Beefy Boxes and Bandwidth Generously Provided by pair Networks
Welcome to the Monastery

Re: Inheritance: the root of the problem

by stvn (Monsignor)
on Aug 04, 2006 at 17:15 UTC ( #565707=note: print w/ replies, xml ) Need Help??

in reply to Inheritance: the root of the problem

As sort of an academic exercise, I've been thinking about how one could re-envision Perl's object model using closures as objects, without using the bless() function (because otherwise, of course, that's not really re-envisioning Perl's object model — it's just modifying it slightly).

Well, one problem is that bless() and packages are the way in which Perl does it's method dispatching. Without hacking the core of Perl and making the method dispatching more "hookable", you will find that you will end up jumping through many syntactic hoops to make things work (or using AUTOLOAD which pretty much rules it out as a tool for "serious" use).

As a quick aside, you might want to take a look at something I did while working on the Perl 6 metamodel for Pugs, it was a small prototype metamodel based on one written in Scheme. It is basically closure based objects like you suggest, with a slight layer of "sugar" to make them a little more Perl 5 friendly.

Now, I will skip the rest of your post and go right to the updated question.

What are the fundamental problems inheritance is meant to solve, and how can we solve them in relation to a closure-based object model for Perl 5.x?

My first suggestion is to read read read. There are many people thinking about such things, and much time, effort and research has been put into trying to answer this question and then solve it. Here is a quick list of some good resources:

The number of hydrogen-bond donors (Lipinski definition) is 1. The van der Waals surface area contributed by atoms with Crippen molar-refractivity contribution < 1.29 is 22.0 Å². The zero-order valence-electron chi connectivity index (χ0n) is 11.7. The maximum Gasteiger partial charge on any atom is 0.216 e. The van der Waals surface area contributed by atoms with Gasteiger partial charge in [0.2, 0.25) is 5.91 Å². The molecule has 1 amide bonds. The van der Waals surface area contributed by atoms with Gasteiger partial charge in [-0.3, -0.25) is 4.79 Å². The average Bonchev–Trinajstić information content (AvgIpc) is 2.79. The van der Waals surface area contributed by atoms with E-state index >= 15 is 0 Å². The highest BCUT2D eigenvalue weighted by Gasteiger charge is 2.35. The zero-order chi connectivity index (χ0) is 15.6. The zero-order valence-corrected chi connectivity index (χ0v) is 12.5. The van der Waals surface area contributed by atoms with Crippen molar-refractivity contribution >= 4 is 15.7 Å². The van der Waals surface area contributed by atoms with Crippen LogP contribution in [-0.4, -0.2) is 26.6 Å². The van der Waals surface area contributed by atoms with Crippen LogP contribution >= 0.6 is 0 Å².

• Traits

    The people who gave us Traits have done a *lot* of thinking on this subjects, I recommend reading pretty much all the papers on this page. They do a decent job of breaking down the problems of inheritance and show traits as a solution (this and this do a good job of illustrating the real world benefits of their proposed solution).

  • Scala

    The Scala language is an excellent resource for cutting edge OO thinking, in particular with how it can be merged with learnings from functional languages. Some interesting bits of Scala are: Case Classes, Traits and a very nice mixin mechanism. While they still support the traditional OO inheritance model, it has been shown how it's trait and mixin mechanism can be used to solve The Expression problem which traditionally is very messy to solve with inheritance.

  • Slate

    Slate is a prototype-based OO language based on Self, CLOS, Smalltalk with some Dylan mixed in for good measure. It takes an interesting approach in that it's objects are constructed in a prototype-ish fashion, but method dispatch is done with MMD (Multi-Method Dispatch). They demonstrate this as being a very powerful feature in their examples.

  • CLOS

    CLOS (like most things LISP) has been on the cutting edge for about the past 20 years. It's predecesors such as Flavors were invented in the early 80s and are still cutting edge by todays (watered down Java/C++/C#/etc.) standards. The Art of the MetaObject Protocol, which describes the CLOS object model in great depth, is, IMHO, a classic and still relevant today despite having been written in 1991 (lets see how useful all those C# books are 15 years from now).

  • Dylan

    Dylan has been described as "CLOS with an Algol like syntax", which is fairly accurate, but does not really convey the whole picture. Dylan is an extremely powerful language which is sadly fallen into obscurity. Just poking around the reference manual should give you an idea of how totally cool Dylan is :)